School teaches you to work 3 jobs to keep up with debt but this is a different approach. By having multiple income streams you’ll be safe from whatever life throws at you, be able to invest the extra income, and have your retiring plan in action earlier.
According to a global poll created by Gallup, 85% of worldwide workers hate their job.
Multiple streams of income will only facilitate good decisions whenever you search for a new job. The probability of signing for a job you don’t want will be drastically reduced.
Most people trapped in a bad job made the choice to work at such place out of necessity.
Tip #4 – Use Compound Interest to Your Advantage by Investing Early
Time is a powerful tool, even though any investor can benefit from compound interest, those who start early have the advantage.
Compounding is a growth process, investing a given amount will earn you interest.
That same amount + the earned interest will earn more interest. This generates a snowball effect leading to higher accumulative payments each year as your total balance increases.
To understand why a head start is essential, Let’s take a look at JP Morgan’s compound interest comparison.
Consistent Chloe started investing $200 per month from the age of 25 to 65. She invested a total of $96.000 out of pocket earning 5.75% interest over the span of 40 years. Compound interest grew the investment to $368.900.
Late Lyla did the same, the only difference is that she started investing 10 years later. She invested from the age of 35 to 65, $.72.000 out of pocket earning the same 5.75% interest over the span of 30 years. Compound interest grew the investment to $192.000.
Even though Late Lyla also benefited from compound interest, the results were not as good as Consistent Chloe’s because she hopped in 10 years later.
Tip #5 – Prepare an Emergency Fund for Dark Days
When all goes down the drain, an emergency fund will give you mental relief and buy you enough time to re-assemble your financial strategy. One of the most important aspects of having one is the ability to pay for expenses without touching your invested money.
But this is not the only reason why you should have an emergency fund, there’s a world of utilities for it:
◣ Unexpected auto repairs
◣ Medical bills
◣ Death of a family member
◣ Natural disasters
And the list goes on…
Make sure to prepare a fund that goes along your spending habits.
Ideally, it should cover 6 to 12 months of expenses but every scenario is different. You may want to plan for a narrower or a larger period of time, make sure to adjust it to your needs.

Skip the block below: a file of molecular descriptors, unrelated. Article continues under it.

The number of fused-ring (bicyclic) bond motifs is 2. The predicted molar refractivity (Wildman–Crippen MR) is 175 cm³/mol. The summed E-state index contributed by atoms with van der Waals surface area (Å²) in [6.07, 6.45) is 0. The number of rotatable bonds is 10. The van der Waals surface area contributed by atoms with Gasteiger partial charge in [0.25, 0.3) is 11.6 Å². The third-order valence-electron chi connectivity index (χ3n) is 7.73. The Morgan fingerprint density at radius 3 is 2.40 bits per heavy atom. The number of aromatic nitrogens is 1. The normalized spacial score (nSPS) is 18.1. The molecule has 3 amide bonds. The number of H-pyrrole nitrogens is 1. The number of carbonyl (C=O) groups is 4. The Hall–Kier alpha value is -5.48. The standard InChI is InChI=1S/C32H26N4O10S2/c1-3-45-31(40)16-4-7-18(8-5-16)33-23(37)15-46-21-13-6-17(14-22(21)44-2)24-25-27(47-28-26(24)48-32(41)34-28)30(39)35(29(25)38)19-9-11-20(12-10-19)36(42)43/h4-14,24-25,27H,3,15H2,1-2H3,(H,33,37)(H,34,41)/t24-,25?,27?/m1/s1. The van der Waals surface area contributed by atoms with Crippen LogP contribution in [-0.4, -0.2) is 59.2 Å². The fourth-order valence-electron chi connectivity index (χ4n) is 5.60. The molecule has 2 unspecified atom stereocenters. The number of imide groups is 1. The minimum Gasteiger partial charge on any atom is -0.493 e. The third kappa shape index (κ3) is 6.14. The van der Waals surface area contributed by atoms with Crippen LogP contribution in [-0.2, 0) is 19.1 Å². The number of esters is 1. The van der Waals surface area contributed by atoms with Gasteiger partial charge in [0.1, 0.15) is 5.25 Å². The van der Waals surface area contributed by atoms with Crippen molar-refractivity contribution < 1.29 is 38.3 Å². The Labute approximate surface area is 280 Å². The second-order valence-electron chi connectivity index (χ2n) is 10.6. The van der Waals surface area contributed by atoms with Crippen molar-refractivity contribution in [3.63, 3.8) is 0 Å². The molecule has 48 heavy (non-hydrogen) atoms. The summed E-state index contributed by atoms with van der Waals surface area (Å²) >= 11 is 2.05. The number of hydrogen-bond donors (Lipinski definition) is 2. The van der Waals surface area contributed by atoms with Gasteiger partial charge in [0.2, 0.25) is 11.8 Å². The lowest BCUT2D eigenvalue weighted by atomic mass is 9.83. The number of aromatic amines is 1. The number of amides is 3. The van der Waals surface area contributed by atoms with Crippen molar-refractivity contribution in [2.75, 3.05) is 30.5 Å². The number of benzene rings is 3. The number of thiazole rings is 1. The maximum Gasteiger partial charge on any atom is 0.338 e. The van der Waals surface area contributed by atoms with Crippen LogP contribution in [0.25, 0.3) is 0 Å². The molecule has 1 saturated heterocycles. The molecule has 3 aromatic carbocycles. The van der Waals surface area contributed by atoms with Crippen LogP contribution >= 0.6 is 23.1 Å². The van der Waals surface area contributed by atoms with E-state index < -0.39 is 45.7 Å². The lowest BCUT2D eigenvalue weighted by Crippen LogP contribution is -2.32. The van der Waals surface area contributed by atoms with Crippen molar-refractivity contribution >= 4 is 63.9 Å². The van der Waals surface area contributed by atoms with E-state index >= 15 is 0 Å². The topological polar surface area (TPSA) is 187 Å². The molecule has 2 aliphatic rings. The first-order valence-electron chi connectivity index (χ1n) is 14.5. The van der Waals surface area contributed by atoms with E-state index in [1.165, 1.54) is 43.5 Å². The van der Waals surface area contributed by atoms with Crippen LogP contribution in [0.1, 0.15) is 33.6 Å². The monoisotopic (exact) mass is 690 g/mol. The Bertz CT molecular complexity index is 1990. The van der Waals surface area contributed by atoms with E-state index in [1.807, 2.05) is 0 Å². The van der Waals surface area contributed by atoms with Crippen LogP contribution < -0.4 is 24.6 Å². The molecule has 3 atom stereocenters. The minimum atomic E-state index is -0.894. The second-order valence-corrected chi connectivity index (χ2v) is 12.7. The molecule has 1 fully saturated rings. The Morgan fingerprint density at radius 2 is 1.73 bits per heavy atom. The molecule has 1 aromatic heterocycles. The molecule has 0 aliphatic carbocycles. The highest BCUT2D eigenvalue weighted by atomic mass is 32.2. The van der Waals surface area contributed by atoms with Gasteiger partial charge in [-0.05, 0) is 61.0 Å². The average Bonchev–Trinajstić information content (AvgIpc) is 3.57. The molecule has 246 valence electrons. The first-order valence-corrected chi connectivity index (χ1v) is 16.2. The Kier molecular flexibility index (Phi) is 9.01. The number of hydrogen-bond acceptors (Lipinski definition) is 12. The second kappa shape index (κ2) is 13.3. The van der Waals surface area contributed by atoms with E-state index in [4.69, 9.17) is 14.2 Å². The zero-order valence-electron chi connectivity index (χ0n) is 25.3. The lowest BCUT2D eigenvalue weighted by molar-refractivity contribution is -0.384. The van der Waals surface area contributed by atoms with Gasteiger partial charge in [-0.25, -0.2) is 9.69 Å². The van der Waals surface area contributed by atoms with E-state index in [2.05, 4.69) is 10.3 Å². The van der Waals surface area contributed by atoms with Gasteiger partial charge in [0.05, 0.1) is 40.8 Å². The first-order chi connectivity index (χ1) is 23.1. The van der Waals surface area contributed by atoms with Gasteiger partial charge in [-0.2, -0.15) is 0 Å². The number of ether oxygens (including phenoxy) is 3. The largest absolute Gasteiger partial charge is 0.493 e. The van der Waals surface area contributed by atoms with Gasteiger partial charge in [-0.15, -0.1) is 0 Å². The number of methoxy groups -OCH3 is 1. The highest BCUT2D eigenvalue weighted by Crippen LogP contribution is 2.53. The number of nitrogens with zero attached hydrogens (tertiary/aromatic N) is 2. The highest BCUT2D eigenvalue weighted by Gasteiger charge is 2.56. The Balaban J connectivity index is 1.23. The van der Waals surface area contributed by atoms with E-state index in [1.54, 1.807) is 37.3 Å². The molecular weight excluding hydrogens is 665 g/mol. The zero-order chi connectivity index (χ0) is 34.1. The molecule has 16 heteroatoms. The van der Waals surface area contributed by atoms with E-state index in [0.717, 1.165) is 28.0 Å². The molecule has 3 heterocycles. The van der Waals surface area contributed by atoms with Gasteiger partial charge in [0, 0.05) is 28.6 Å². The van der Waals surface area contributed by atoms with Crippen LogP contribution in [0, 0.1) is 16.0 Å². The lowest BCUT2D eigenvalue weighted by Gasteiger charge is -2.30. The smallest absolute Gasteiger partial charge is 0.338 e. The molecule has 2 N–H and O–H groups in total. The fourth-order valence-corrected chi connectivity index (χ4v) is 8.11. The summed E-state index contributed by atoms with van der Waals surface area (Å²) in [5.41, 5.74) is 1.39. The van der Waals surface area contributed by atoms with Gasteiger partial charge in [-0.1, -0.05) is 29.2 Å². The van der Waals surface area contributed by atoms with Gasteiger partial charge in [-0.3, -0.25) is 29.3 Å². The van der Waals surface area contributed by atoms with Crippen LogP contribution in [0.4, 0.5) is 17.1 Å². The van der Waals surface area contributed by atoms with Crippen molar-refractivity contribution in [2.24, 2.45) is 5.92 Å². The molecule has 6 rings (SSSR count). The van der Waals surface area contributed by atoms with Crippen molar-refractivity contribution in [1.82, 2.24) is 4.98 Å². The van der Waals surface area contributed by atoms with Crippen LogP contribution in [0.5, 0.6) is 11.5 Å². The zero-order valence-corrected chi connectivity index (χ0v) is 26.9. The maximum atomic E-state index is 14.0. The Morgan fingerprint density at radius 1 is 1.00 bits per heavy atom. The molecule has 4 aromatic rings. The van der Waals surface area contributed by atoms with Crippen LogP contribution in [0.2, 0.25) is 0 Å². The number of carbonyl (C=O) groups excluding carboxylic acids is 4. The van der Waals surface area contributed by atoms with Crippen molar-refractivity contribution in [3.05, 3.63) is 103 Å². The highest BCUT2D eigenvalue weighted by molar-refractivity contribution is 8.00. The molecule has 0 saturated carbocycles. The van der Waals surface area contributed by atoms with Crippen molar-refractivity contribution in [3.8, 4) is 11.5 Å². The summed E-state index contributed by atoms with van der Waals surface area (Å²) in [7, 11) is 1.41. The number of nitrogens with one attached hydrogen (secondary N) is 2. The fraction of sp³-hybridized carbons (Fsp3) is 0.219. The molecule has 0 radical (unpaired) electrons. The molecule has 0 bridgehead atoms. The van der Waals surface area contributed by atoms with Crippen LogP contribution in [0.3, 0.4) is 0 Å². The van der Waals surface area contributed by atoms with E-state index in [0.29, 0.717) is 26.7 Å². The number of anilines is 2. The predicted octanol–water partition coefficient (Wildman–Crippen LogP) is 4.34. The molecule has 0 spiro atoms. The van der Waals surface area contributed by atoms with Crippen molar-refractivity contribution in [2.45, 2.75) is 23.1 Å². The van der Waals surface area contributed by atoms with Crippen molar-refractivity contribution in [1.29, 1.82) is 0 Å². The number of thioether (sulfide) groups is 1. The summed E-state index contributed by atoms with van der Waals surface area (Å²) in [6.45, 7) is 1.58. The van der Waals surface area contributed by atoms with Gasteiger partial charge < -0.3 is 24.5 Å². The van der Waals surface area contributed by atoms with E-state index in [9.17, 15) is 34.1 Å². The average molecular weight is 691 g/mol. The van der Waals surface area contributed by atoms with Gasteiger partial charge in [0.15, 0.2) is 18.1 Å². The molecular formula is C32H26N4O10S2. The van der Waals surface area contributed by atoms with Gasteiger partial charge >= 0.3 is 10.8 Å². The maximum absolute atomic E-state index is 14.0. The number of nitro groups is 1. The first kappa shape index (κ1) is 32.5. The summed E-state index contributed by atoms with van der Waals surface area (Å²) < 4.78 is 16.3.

Tip #6 – Don’t be Afraid of Calculated Risk
Fear can hold back the best moments of your life but you must make mistakes first in order to learn from them, it’s the process of mastering your craft.
Risks don’t necessarily have to be reckless, avoiding them will help you manage anxiety in the short term, however, in the long run, you’re jumpstarting a pathway to depression.
Learn how to calculate risk, don’t be afraid to take a leap of faith whenever it makes sense, calculate your steps always taking failure into account and the consequences will not be so severe.
I made an article on stock market investing myths, don’t hold back on taking a peek if you’re afraid of investing risks.
Tip #7 – Don’t Take Your Money Out of the Stock Market – Keep Buying in Instead
It doesn’t matter how big of a toll the stock market takes, the bull market that follows is always bigger, it’s important to keep your money invested and hold through declining periods rather than panic sell.
You can potentially lose more money for being uninvested, even during market crashes.
Fidelity found that over the period of 40 years, a $10.000 investment in the S&P 500 Index would’ve grown to $697,421 if the money was kept invested at all times.
Just missing out on the best 5 days would have the returns diminished by $265.010.
The Bottom Line
Financial literacy is an ongoing process, it’s not realistic to expect young adults to dominate the subject or to be even interested in it. It’s important to think about the impact of uncontrolled debt at such young age and push schools to teach personal finance.
One of the best financial tips for young adults is that life is not just about working to pay up debt, financial freedom is achievable through self-discipline and personal balance. This doesn’t mean that one should live a poverty-status lifestyle in order to retire comfortably, plans are usually tailored to suit each individual.